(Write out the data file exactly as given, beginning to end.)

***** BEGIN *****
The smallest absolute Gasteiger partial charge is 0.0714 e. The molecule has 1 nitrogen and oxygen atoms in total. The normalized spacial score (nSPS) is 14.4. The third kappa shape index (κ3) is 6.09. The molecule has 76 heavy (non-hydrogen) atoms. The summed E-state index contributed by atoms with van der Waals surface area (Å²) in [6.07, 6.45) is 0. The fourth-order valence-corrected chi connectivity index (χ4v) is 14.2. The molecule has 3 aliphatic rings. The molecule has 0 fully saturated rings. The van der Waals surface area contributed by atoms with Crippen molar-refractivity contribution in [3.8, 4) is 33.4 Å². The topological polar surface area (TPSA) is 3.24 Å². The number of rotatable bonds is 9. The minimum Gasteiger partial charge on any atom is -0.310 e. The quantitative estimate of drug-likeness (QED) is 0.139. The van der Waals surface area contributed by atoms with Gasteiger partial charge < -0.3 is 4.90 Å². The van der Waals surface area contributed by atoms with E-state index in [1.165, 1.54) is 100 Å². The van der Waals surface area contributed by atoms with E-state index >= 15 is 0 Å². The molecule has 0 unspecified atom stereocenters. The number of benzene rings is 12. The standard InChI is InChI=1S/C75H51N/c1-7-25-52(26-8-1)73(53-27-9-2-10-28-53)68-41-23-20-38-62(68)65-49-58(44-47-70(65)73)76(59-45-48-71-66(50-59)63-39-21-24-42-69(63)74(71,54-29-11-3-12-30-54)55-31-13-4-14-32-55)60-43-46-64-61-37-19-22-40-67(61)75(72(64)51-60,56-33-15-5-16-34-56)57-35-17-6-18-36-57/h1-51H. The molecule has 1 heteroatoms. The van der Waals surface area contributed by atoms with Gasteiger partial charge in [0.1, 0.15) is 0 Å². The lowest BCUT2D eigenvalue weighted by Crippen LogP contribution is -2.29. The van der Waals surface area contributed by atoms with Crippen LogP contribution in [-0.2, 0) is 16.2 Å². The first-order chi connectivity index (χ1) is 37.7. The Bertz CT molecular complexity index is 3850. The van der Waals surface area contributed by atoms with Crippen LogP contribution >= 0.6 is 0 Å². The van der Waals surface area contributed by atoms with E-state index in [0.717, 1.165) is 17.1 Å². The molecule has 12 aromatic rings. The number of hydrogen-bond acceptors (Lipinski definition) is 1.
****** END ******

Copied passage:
The smallest absolute Gasteiger partial charge is 0.0714 e. The molecule has 1 nitrogen and oxygen atoms in total. The normalized spacial score (nSPS) is 14.4. The third kappa shape index (κ3) is 6.09. The molecule has 76 heavy (non-hydrogen) atoms. The summed E-state index contributed by atoms with van der Waals surface area (Å²) in [6.07, 6.45) is 0. The fourth-order valence-corrected chi connectivity index (χ4v) is 14.2. The molecule has 3 aliphatic rings. The molecule has 0 fully saturated rings. The van der Waals surface area contributed by atoms with Crippen molar-refractivity contribution in [3.8, 4) is 33.4 Å². The topological polar surface area (TPSA) is 3.24 Å². The number of rotatable bonds is 9. The minimum Gasteiger partial charge on any atom is -0.310 e. The quantitative estimate of drug-likeness (QED) is 0.139. The van der Waals surface area contributed by atoms with Gasteiger partial charge < -0.3 is 4.90 Å². The van der Waals surface area contributed by atoms with E-state index in [1.165, 1.54) is 100 Å². The van der Waals surface area contributed by atoms with E-state index >= 15 is 0 Å². The molecule has 0 unspecified atom stereocenters. The number of benzene rings is 12. The standard InChI is InChI=1S/C75H51N/c1-7-25-52(26-8-1)73(53-27-9-2-10-28-53)68-41-23-20-38-62(68)65-49-58(44-47-70(65)73)76(59-45-48-71-66(50-59)63-39-21-24-42-69(63)74(71,54-29-11-3-12-30-54)55-31-13-4-14-32-55)60-43-46-64-61-37-19-22-40-67(61)75(72(64)51-60,56-33-15-5-16-34-56)57-35-17-6-18-36-57/h1-51H. The molecule has 1 heteroatoms. The van der Waals surface area contributed by atoms with Gasteiger partial charge in [0.1, 0.15) is 0 Å². The lowest BCUT2D eigenvalue weighted by Crippen LogP contribution is -2.29. The van der Waals surface area contributed by atoms with Crippen LogP contribution in [-0.2, 0) is 16.2 Å². The first-order chi connectivity index (χ1) is 37.7. The Bertz CT molecular complexity index is 3850. The van der Waals surface area contributed by atoms with Crippen LogP contribution >= 0.6 is 0 Å². The van der Waals surface area contributed by atoms with E-state index in [0.717, 1.165) is 17.1 Å². The molecule has 12 aromatic rings. The number of hydrogen-bond acceptors (Lipinski definition) is 1.